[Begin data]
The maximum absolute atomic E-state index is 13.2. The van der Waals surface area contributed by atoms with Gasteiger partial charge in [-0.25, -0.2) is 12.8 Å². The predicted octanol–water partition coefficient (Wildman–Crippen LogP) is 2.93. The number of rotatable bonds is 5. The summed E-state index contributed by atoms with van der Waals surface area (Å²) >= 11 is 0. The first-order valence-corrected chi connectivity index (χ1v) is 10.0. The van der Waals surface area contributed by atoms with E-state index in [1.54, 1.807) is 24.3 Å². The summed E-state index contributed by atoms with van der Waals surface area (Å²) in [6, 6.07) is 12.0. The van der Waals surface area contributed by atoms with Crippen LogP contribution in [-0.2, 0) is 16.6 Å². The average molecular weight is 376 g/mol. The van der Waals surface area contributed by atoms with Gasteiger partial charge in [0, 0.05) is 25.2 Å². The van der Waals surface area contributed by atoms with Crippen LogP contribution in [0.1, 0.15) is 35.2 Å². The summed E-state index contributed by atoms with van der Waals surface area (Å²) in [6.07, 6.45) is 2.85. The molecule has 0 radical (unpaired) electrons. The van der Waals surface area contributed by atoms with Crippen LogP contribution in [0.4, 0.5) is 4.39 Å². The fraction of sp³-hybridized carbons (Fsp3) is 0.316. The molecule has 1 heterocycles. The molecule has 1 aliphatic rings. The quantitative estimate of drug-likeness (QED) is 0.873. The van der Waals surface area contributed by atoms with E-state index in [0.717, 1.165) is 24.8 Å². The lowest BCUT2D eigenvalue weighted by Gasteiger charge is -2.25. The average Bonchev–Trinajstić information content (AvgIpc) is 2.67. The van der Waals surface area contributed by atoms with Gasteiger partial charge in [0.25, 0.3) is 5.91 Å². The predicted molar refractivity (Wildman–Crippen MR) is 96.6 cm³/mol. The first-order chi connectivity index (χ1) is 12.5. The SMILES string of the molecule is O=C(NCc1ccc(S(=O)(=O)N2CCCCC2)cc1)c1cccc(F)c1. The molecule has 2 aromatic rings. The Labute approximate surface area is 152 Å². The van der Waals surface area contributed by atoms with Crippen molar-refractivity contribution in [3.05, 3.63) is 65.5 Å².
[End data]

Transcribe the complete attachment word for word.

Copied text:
The maximum absolute atomic E-state index is 13.2. The van der Waals surface area contributed by atoms with Gasteiger partial charge in [-0.25, -0.2) is 12.8 Å². The predicted octanol–water partition coefficient (Wildman–Crippen LogP) is 2.93. The number of rotatable bonds is 5. The summed E-state index contributed by atoms with van der Waals surface area (Å²) >= 11 is 0. The first-order valence-corrected chi connectivity index (χ1v) is 10.0. The van der Waals surface area contributed by atoms with E-state index in [1.54, 1.807) is 24.3 Å². The summed E-state index contributed by atoms with van der Waals surface area (Å²) in [6, 6.07) is 12.0. The van der Waals surface area contributed by atoms with Crippen LogP contribution in [-0.2, 0) is 16.6 Å². The average molecular weight is 376 g/mol. The van der Waals surface area contributed by atoms with Gasteiger partial charge in [0, 0.05) is 25.2 Å². The van der Waals surface area contributed by atoms with Crippen LogP contribution in [0.1, 0.15) is 35.2 Å². The summed E-state index contributed by atoms with van der Waals surface area (Å²) in [6.07, 6.45) is 2.85. The molecule has 0 radical (unpaired) electrons. The van der Waals surface area contributed by atoms with Crippen LogP contribution in [0.4, 0.5) is 4.39 Å². The fraction of sp³-hybridized carbons (Fsp3) is 0.316. The molecule has 1 heterocycles. The molecule has 1 aliphatic rings. The quantitative estimate of drug-likeness (QED) is 0.873. The van der Waals surface area contributed by atoms with E-state index in [0.717, 1.165) is 24.8 Å². The lowest BCUT2D eigenvalue weighted by Gasteiger charge is -2.25. The average Bonchev–Trinajstić information content (AvgIpc) is 2.67. The van der Waals surface area contributed by atoms with Gasteiger partial charge in [0.25, 0.3) is 5.91 Å². The predicted molar refractivity (Wildman–Crippen MR) is 96.6 cm³/mol. The first-order chi connectivity index (χ1) is 12.5. The SMILES string of the molecule is O=C(NCc1ccc(S(=O)(=O)N2CCCCC2)cc1)c1cccc(F)c1. The molecule has 2 aromatic rings. The Labute approximate surface area is 152 Å². The van der Waals surface area contributed by atoms with Crippen molar-refractivity contribution in [3.05, 3.63) is 65.5 Å².